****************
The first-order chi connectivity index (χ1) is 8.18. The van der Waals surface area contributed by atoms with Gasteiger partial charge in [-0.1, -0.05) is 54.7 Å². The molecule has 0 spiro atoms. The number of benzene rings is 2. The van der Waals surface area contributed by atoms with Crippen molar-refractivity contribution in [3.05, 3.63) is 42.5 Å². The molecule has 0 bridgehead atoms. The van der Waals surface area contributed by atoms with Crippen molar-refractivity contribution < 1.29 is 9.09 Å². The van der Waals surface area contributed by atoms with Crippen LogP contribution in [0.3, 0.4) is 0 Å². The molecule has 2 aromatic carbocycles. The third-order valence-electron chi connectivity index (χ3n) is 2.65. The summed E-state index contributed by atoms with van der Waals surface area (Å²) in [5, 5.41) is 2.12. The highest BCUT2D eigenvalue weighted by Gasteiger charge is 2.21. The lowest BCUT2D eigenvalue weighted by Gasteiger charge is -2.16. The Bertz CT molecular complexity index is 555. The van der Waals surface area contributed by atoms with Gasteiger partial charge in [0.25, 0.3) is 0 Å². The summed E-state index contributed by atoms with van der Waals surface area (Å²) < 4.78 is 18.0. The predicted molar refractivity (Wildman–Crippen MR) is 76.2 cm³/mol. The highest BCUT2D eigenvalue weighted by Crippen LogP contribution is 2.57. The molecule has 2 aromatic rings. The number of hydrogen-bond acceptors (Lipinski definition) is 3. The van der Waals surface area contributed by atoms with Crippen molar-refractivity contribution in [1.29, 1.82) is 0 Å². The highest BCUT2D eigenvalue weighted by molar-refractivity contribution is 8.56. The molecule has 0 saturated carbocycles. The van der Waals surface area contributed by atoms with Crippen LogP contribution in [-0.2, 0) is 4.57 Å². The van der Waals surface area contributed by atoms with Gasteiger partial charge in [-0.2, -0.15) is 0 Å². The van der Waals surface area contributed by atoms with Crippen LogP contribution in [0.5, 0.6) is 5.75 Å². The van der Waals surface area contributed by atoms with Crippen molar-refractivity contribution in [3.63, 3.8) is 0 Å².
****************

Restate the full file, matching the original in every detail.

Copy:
The first-order chi connectivity index (χ1) is 8.18. The van der Waals surface area contributed by atoms with Gasteiger partial charge in [-0.1, -0.05) is 54.7 Å². The molecule has 0 spiro atoms. The number of benzene rings is 2. The van der Waals surface area contributed by atoms with Crippen molar-refractivity contribution in [3.05, 3.63) is 42.5 Å². The molecule has 0 bridgehead atoms. The van der Waals surface area contributed by atoms with Crippen molar-refractivity contribution < 1.29 is 9.09 Å². The van der Waals surface area contributed by atoms with Crippen LogP contribution in [0.3, 0.4) is 0 Å². The molecule has 2 aromatic carbocycles. The third-order valence-electron chi connectivity index (χ3n) is 2.65. The summed E-state index contributed by atoms with van der Waals surface area (Å²) in [5, 5.41) is 2.12. The highest BCUT2D eigenvalue weighted by Gasteiger charge is 2.21. The lowest BCUT2D eigenvalue weighted by Gasteiger charge is -2.16. The Bertz CT molecular complexity index is 555. The van der Waals surface area contributed by atoms with Gasteiger partial charge in [0.25, 0.3) is 0 Å². The summed E-state index contributed by atoms with van der Waals surface area (Å²) < 4.78 is 18.0. The predicted molar refractivity (Wildman–Crippen MR) is 76.2 cm³/mol. The highest BCUT2D eigenvalue weighted by Crippen LogP contribution is 2.57. The molecule has 2 aromatic rings. The number of hydrogen-bond acceptors (Lipinski definition) is 3. The van der Waals surface area contributed by atoms with Crippen molar-refractivity contribution in [1.29, 1.82) is 0 Å². The highest BCUT2D eigenvalue weighted by molar-refractivity contribution is 8.56. The molecule has 0 saturated carbocycles. The van der Waals surface area contributed by atoms with Crippen LogP contribution in [-0.2, 0) is 4.57 Å². The van der Waals surface area contributed by atoms with Gasteiger partial charge in [-0.2, -0.15) is 0 Å². The van der Waals surface area contributed by atoms with Crippen LogP contribution in [0.5, 0.6) is 5.75 Å². The van der Waals surface area contributed by atoms with Crippen molar-refractivity contribution in [3.63, 3.8) is 0 Å².